The first study I looked at found that about a dozen dried apple rings a day for 3 months dropped the women's bad cholesterol figures significantly. If you are not into dried apple rings, then 2 apples a day is about 12 rings. If you peel your apples before eating, it will still have this effect on your body because it isn't the fibre doing the job in this case but the polyphenols in the apple.

What are polyphenols? They are a heap of beneficial compounds found in many plant foods. We divide them into groups with scary names like polyphenolic amides, flavonoids and phenolic acids. Unless we are into the chemistry of these things, it is enough to know that science has discovered that polyphenols are powerful antioxidants. They improve heart health, blood pressure levels and can also help reduce inflammation and bad cholesterol.

I heard about another piece of research that showed apples and strawberries were 2 fruits that cut cancer growth levels. When we consider that cancer cells are in everyone, but they only grow into tumours in some people, eating foods that discourage growth sounds like a good thing to do. Although looking at this graph, some fruits are like water with not much visible difference in relation to cancer, it does not mean these fruits are useless. Different fruit and vegetables have strengths in different areas of human health.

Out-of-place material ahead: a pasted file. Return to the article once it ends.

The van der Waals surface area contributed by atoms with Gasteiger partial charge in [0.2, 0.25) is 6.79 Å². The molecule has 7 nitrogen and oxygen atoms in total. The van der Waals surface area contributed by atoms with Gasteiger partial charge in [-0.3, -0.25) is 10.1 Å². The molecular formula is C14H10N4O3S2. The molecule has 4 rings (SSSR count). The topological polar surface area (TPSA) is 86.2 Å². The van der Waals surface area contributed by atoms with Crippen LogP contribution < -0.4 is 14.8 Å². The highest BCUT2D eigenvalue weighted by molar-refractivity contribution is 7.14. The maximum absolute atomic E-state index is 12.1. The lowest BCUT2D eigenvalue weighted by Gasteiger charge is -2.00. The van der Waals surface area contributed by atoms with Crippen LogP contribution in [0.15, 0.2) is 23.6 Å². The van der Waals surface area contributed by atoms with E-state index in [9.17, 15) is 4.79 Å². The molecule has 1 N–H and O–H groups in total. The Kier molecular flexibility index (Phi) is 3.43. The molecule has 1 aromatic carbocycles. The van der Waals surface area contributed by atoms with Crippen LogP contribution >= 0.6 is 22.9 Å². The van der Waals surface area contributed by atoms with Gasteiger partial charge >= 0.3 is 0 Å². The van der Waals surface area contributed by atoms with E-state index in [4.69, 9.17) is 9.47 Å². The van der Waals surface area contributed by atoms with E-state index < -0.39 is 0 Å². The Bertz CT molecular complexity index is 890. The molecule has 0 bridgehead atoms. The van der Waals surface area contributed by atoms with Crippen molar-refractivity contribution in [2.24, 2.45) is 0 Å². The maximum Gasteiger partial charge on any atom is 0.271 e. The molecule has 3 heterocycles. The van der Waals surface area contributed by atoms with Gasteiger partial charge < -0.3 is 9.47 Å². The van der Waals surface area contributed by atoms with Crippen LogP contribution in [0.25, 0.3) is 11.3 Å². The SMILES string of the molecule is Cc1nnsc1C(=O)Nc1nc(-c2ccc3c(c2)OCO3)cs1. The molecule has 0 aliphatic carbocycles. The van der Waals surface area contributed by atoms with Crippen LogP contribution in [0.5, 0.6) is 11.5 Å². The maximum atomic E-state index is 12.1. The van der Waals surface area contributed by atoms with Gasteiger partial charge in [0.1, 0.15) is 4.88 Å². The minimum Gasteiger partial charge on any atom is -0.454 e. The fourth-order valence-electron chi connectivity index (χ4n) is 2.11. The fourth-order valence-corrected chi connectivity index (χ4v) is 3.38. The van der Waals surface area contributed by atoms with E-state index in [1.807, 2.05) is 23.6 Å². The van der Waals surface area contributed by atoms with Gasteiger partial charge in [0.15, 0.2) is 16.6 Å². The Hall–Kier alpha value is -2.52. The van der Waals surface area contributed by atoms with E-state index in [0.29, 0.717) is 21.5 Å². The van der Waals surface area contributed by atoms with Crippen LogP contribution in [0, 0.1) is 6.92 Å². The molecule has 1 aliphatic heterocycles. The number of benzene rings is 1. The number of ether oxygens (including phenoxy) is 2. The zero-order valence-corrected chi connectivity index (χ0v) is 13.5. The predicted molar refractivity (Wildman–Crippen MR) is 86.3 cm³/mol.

As we can see, lemons and cranberries are even better, but which are we more likely to eat more of? I know I eat more strawberries and apples than I do cranberries and lemons. I have just put apples on my shopping list as I intend to go and eat a couple now.